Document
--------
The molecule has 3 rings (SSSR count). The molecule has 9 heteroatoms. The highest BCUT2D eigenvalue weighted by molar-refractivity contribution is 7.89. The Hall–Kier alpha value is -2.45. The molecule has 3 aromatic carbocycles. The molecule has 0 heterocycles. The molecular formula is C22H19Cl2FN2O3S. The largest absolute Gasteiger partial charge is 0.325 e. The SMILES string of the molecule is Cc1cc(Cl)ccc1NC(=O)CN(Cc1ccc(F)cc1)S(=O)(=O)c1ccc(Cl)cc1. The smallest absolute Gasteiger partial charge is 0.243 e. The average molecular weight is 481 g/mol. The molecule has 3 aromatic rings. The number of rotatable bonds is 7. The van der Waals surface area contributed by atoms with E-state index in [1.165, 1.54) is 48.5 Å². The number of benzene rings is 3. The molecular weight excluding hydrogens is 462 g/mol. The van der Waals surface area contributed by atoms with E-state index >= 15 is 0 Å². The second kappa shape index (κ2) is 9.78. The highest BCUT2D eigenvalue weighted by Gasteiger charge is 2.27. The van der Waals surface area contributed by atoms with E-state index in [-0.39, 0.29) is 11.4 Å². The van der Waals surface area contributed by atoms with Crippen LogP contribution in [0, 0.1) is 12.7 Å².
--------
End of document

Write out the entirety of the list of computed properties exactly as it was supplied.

The molecule has 3 rings (SSSR count). The molecule has 9 heteroatoms. The highest BCUT2D eigenvalue weighted by molar-refractivity contribution is 7.89. The Hall–Kier alpha value is -2.45. The molecule has 3 aromatic carbocycles. The molecule has 0 heterocycles. The molecular formula is C22H19Cl2FN2O3S. The largest absolute Gasteiger partial charge is 0.325 e. The SMILES string of the molecule is Cc1cc(Cl)ccc1NC(=O)CN(Cc1ccc(F)cc1)S(=O)(=O)c1ccc(Cl)cc1. The smallest absolute Gasteiger partial charge is 0.243 e. The average molecular weight is 481 g/mol. The molecule has 3 aromatic rings. The number of rotatable bonds is 7. The van der Waals surface area contributed by atoms with E-state index in [1.165, 1.54) is 48.5 Å². The number of benzene rings is 3. The molecular weight excluding hydrogens is 462 g/mol. The van der Waals surface area contributed by atoms with E-state index >= 15 is 0 Å². The second kappa shape index (κ2) is 9.78. The highest BCUT2D eigenvalue weighted by Gasteiger charge is 2.27. The van der Waals surface area contributed by atoms with E-state index in [-0.39, 0.29) is 11.4 Å². The van der Waals surface area contributed by atoms with Crippen LogP contribution in [0, 0.1) is 12.7 Å².